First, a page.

Atari Looks To Reinvent Itself As A Mobile Games Company; Hires Former iWON/Marvel Exec As EVP
Founded in 1972 by Nolan Bushnell and Ted Dabney, Atari played a central role in the early history of video games, going on to create what are still some of the most recognizable arcade games on the planet, like Pac-Man and Pong, to name a few. Not to mention the fact that its joystick-controlled Atari 2600 console was pretty much synonymous with ?video games? in the 1980s.
Although Atari remains a recognizable brand around the globe, the company struggled through the video games crash of 1983, financial issues, and various assets have fallen under a number of different ownership and leadership regimes, including Warner Communications and Hasbro ? among many others.
Today, Atari is a 65-person company, with headquarters in New York and France. The company looks a lot different than it did two decades ago, but the current leadership team is focused on leveraging Atari?s assets, its strong brand recognition and global distribution, to reinvent it as a mobile and social games company.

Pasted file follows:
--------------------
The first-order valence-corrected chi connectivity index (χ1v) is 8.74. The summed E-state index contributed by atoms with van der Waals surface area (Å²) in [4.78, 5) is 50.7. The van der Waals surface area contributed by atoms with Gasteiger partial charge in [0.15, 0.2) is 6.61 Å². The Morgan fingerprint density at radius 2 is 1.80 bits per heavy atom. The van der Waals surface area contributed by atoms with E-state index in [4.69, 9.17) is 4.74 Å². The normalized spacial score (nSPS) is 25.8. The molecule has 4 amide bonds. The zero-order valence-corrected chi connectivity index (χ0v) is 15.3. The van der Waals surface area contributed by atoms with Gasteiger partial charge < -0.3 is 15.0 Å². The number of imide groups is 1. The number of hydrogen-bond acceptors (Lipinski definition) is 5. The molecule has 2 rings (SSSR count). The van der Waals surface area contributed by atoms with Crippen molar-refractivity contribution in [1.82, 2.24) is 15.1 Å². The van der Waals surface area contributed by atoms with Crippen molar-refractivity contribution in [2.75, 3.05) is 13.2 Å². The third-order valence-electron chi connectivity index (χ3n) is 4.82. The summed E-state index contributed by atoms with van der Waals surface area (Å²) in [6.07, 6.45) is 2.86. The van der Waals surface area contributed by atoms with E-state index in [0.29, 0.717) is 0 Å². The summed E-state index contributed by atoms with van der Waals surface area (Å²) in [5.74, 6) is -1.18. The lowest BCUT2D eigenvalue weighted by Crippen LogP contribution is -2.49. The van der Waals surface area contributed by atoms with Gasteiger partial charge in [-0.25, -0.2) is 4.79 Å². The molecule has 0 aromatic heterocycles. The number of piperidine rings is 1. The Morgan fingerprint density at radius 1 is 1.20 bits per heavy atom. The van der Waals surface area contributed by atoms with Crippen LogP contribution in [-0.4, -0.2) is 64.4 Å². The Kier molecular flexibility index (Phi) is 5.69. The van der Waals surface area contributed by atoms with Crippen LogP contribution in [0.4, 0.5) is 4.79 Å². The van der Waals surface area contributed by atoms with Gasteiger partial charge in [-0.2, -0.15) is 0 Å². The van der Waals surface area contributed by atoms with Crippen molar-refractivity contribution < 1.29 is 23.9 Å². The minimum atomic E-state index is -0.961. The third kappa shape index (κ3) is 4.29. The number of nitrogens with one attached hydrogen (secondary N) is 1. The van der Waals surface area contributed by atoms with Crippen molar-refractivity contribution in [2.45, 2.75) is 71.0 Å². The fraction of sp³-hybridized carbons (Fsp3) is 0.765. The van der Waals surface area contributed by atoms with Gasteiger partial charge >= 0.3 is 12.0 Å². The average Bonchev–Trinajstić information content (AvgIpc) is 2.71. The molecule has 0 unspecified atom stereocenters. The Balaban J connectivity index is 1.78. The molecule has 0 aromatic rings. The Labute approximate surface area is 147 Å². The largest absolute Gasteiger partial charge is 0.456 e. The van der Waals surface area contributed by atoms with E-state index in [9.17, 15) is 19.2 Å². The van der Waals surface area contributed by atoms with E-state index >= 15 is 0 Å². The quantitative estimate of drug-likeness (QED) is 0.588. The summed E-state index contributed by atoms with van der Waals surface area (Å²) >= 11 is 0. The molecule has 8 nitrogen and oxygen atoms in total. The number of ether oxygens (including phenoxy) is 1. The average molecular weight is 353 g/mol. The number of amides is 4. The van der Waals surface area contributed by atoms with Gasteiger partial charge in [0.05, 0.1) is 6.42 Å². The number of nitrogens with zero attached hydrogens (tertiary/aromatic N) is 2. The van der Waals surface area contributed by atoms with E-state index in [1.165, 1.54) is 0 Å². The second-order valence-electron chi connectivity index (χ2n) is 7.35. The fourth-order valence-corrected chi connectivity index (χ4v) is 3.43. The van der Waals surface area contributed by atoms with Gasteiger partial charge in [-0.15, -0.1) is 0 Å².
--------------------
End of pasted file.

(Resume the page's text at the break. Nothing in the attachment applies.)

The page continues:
But doing so is no easy task. EA, one of the largest and most recognizable video games companies, also has the benefit of strong brand recognition and a number of successful and popular titles, like Battlefield, Need for Speed, Mass Effect, FIFA and Madden, to name a few. EA has recognized that it can?t hope to compete with the likes of Zynga simply by remaining a console company and pumping out sequels to popular titles. Over the last few years, EA has gotten busy porting its flagship games into social and mobile channels. Of course, even that?s not enough. (More here.)
As Atari CEO Jim Wilson said, the key to success for any company is creating quality, original products. ?There?s no other way to maintain long-term viability?, he said. ?Atari can?t rest on its laurels, we have to stay relevant?.
In refocusing on mobile and social as the two-headed future of gaming, Atari released ?Greatest Hits? for iOS back in April, which is an 18-title sample course of Atari?s classic games. Earlier this month, Atar